On The Role of Media… You can’t change the social norm just by talking to people and there are only so many policies the government can put in place. It's about changing hearts and minds and to do that we need more media exposure. We need a female technical character in Eastenders because then everyone else will copy. We see people work in the chippy or sell cars so why wouldn’t it be normal to have someone working in tech, when tech is a massive part of our culture. It’s not a weird thing to have a female doctor. How many shows do we have about doctors with different female characters in them? Look at Scrubs, ER and Casualty. It feels normal because you’ve seen it on TV. Female technical characters don’t really exist but we’re doing a lot of media related projects right now to change that.
On Personal Philosophies… Firstly, seek to give yourself permission. Do your research and know what you’re doing, then go out and do it. Don’t wait for someone to give you permission because that may never happen. There are a lot of people who overthink things and end up not doing anything at all. Thinking is good but limit yourself. Secondly, freedom comes from power. So whatever situation I’m in, I make sure that I go into it either learning or knowing that I have the power to do something or preserve myself. Being at the bank, I’d see people made redundant every few months because of cuts. People who might have been working there for 18 years of their lives. I decided that I’m not going to be a victim or leave myself vulnerable. You have to make sure you have the upper hand. That’s not necessarily because you want to be running a company or be CEO or you want more money. It’s about not being dependent on external factors. Be strategic and take control. This is your life - no one else is driving so don’t be a carrier bag in the wind.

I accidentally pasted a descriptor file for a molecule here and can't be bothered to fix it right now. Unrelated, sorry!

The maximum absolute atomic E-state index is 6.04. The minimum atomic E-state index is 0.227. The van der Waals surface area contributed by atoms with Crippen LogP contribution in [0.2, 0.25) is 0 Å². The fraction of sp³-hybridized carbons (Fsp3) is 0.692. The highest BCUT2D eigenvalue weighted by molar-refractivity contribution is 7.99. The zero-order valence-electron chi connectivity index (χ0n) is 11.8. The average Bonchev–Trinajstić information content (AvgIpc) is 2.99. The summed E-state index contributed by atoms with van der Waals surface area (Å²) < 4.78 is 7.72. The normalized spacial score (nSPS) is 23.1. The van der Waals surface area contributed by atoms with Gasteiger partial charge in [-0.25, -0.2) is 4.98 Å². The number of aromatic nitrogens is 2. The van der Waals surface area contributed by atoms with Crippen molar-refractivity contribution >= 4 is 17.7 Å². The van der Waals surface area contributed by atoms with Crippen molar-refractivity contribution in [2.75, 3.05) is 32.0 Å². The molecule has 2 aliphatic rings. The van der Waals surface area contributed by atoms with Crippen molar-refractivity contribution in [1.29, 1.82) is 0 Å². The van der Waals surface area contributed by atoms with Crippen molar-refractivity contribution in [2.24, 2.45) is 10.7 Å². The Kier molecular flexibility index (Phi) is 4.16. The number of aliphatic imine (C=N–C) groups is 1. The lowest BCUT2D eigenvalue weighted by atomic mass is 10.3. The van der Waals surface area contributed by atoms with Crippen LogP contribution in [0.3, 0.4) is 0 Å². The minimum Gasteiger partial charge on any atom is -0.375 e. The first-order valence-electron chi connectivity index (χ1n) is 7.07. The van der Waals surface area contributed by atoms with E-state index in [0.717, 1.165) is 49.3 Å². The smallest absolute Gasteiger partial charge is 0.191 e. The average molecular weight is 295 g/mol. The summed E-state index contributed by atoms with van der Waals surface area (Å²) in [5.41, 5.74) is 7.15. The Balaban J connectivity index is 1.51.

On Why Girls Need to Think Bigger about Their Careers… The way the world works, there are just some people that have power and make things happen. That’s why things are the way they are. It’s because on a specific day, a certain person was in a position of power and decided abortion is a bad thing, for example. There’s a certain perspective that a lot of those people in power don’t have, that women need to bring to that process. So whether it’s you making the decisions or you influencing the person making those decisions, it’s in everyone’s interest that you are part of the conversion. For example, the first seat belts and airbags were built by a team of engineers who designed them for the average man. There were no women there to highlight that a lot of us don’t weigh a hundred kilos or are 6 foot tall, therefore the airbag will probably cover a woman’s face and kill her upon impact. Whether it’s seatbelts and airbags, abortion or medical research that don’t test on women’s bodies, you need to be a part of the conversation. Not only for yourself but for the others that are coming after you.